NOTE: The bankruptcy documents embedded as links below are PDFs. If you have problems with the files, please contact Lisa Fleisher at firstname.lastname@example.org
A Delaware bankruptcy judge this morning granted Hard Rock Park's request to convert its bankruptcy to a Chapter 7, meaning the park has to turn over all its assets and records to a trustee for liquidation.
The judge ordered the park, with 55 acres of rides on 140 acres of land, to give a trustee all of the estate's records and property, and submit a list of unpaid debts that they accumulated after filing for bankruptcy within 15 days.
The park, which said it was worth $400 million when it opened in April, was unable to attract any bidders willing to pay at least $35 million for the park at a Dec. 15 auction, according to court documents. So the park says its is forced to liquidate.
"Because the bid and sale process has been unsuccessful thus far, there exists no reasonable prospect of success in the immediate future," the Chapter 7 filing stated. "Regrettably, conversion of [the park's] Chapter 11 bankruptcy cases to cases under Chapter 7 of the bankruptcy code thus appears to be the only remaining means of allowing the debtors' assets to be liquidated and potential causes of action to be pursued and monetized for the benefit of creditors."
Within 30 days, the park is required to submit a final report and account to the U.S. Trustee's office.
The court also appointed Fred Giuliano, a Chapter 7 Bankruptcy Panel Trustee for Delaware, as the trustee in the case. The trustee’s role is to sell the assets and pay creditors.
Though he had only had a short time with the park’s information, Giuliano said most of the assets seemed to have liens on them, meaning there would likely be very little left, if anything, for the average person or business owed money.
"It doesn’t look like there’s a lot available there to pay the unsecured creditors," he said.
The park closed and filed for bankruptcy protection in September. It is still unclear whether the park will be sold in whole to one company - which may or may not run it as a theme park - or will be sold off piece by piece.
A spokeswoman for the park's attorneys said they had no comment.
The park opened April 15, hoping that buzz about the world's first rock 'n' roll theme park would generate enough publicity to bring visitors through its gates.
Local tourism officials and national theme park experts have criticized the park for not advertising enough before its opening. Theme park experts have also said the park's initial $50 ticket price - not including $10 for parking - scared off potential visitors.
In its initial bankruptcy filing, the park blamed a slow tourism year and high gas prices for its woes.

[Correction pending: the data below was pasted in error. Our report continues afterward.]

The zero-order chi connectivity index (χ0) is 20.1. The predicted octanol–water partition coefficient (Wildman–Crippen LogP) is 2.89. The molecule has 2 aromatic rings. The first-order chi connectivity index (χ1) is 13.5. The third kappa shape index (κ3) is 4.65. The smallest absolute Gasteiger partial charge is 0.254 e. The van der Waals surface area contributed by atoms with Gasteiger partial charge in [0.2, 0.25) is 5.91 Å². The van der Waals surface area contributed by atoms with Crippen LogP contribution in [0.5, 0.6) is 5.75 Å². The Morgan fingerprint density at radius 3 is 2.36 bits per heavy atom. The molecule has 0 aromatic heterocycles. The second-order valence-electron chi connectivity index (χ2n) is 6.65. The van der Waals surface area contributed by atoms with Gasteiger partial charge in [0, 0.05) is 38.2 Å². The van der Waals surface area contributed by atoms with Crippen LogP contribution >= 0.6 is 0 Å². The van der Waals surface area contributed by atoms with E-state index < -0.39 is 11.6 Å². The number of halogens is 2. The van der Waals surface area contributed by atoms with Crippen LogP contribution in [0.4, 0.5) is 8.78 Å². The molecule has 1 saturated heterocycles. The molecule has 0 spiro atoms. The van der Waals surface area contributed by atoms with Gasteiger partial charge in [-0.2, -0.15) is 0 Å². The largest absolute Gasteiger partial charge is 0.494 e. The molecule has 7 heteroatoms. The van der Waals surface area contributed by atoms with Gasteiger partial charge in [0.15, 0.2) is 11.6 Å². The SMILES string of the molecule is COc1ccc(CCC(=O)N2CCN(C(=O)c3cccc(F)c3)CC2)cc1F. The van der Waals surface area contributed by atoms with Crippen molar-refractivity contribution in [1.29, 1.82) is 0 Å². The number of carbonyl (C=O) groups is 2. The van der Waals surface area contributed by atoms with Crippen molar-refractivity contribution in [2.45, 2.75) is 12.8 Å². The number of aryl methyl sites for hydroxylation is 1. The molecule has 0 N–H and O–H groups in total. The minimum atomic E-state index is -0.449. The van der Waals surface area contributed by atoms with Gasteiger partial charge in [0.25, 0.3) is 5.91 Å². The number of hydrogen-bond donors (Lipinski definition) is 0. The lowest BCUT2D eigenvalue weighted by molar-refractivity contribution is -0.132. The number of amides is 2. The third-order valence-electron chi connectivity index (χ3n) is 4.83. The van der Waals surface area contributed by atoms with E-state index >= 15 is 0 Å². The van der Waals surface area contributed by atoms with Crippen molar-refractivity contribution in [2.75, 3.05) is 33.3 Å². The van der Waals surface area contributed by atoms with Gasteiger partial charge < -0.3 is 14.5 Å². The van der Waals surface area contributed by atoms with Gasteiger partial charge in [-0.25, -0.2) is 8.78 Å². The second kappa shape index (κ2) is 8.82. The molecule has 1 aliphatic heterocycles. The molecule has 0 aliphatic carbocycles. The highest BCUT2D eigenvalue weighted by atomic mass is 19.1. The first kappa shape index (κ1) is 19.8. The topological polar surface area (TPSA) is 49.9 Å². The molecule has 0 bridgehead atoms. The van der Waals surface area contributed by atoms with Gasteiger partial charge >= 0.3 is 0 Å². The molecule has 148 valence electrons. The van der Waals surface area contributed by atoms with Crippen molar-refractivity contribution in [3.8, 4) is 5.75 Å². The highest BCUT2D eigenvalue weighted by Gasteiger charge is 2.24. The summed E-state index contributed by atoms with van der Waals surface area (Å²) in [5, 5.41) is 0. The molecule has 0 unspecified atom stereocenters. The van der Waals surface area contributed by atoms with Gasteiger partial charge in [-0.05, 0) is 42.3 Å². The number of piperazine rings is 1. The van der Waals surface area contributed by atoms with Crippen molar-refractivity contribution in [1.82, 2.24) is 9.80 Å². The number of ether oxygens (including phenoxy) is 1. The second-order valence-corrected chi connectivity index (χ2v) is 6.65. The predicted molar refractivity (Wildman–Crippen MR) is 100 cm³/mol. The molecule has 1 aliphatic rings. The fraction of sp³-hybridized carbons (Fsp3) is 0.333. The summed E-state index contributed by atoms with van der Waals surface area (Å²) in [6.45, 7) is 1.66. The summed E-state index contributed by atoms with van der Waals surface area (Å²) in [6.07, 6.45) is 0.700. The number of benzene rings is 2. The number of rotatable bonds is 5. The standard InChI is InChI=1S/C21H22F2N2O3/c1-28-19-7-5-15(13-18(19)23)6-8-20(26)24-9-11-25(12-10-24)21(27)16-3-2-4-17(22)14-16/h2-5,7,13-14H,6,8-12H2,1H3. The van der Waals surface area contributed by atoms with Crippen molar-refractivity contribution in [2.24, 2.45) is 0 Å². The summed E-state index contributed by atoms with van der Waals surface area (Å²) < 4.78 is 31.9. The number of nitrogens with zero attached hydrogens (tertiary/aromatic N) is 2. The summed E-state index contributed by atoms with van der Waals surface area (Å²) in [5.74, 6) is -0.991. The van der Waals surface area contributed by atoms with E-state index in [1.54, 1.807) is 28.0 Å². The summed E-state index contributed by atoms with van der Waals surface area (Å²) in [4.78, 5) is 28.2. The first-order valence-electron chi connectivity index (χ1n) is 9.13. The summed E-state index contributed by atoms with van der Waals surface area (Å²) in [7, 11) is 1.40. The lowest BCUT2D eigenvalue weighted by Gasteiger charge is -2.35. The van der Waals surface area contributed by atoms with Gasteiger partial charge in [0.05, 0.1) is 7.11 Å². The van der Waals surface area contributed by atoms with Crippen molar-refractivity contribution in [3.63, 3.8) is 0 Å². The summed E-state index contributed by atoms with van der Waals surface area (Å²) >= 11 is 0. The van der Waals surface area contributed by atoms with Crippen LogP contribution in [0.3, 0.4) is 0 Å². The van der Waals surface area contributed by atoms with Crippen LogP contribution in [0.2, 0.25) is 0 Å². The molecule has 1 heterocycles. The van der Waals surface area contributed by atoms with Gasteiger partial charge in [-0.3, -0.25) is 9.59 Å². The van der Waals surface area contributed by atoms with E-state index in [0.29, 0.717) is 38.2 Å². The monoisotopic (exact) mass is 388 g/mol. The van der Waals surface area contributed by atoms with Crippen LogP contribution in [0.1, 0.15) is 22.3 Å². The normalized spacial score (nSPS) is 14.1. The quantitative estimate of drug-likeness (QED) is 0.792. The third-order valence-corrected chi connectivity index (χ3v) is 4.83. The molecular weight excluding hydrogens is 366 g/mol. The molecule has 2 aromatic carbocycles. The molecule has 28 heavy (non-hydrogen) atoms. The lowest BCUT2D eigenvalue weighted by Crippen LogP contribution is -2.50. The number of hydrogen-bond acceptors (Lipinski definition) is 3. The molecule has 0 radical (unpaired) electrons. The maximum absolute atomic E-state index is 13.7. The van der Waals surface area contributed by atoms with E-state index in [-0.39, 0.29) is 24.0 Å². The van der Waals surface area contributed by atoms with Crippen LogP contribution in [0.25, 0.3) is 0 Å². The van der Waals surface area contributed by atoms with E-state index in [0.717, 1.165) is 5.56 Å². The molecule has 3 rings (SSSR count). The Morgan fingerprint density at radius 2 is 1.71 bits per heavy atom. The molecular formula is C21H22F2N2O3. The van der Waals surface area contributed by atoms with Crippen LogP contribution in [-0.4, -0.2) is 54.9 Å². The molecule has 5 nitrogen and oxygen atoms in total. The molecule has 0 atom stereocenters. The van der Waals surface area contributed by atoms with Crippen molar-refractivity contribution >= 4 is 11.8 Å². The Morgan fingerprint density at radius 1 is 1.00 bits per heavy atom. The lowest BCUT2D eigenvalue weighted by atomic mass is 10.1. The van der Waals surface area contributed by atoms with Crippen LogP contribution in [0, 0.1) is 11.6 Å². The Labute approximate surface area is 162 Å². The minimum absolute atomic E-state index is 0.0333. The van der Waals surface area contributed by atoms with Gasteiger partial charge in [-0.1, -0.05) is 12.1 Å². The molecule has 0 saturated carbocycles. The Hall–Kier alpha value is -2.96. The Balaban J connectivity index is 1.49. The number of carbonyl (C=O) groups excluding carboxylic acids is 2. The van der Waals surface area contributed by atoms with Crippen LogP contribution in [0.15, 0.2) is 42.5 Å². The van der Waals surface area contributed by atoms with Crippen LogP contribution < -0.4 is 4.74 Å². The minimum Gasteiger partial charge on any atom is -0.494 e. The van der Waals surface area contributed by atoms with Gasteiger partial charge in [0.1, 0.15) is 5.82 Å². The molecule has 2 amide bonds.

Throughout the summer, the park tried various discounting programs, including special prices for people in the Carolinas and in the hospitality industry.
Financial documents filed in court show the park made $21.5 million from April 15 through September, and it owes nearly $300 million. It had hoped to bring up to 30,000 people a day during the summer and 3 million people a year through its gates.
The average person or company owed money by the park has close to zero chance of getting it back, experts said.
"In most of these cases, the unsecured creditors get nothing," said Leon Bayer, a bankruptcy specialist with the California firm Bayer, Wishman and Leotta.
Hard Rock International, the cafe and casino company, had licensed its brand name to the park for at least $2.5 million annually, in addition to a $1.5 million fee off the bat. But it is now asking a judge to allow the park to turn over various memorabilia and release them from the license agreement.
In a recent filing, Hard Rock International said the theme park had damaged its reputation and did not live up to its agreement to thoroughly advertise and market the product.
"The park is not known as a destination of choice in Myrtle Beach, but is widely associated, as reported in the state and local news, with financial problems that have negatively impacted operations," the company said in the documents dated Dec. 23. "Hard Rock [trademarks] have been, and continue to be, harmed by the [park's] conduct."
One company, PARC Management based in Orlando, Fla., has said it is interested in running the park with a financial partner but would not put up the $35 million minimum bid.
PARC, which manages amusement and theme parks across the country, entered the Myrtle Beach market earlier this year when it bought the NASCAR SpeedParks and Myrtle Waves water park from Burroughs & Chapin Co. Inc.
C + P Eighty-Six Ltd., which licensed the Led Zeppelin brand to the park, said in a court filing the company worried about a new owner. In the filing, the attorney said there were no qualifying bids for the auction received before the deadline.
"C + P has grave concerns about the ability of any potential purchaser to maintain the high quality associated with the [Led Zeppelin] license," the document states.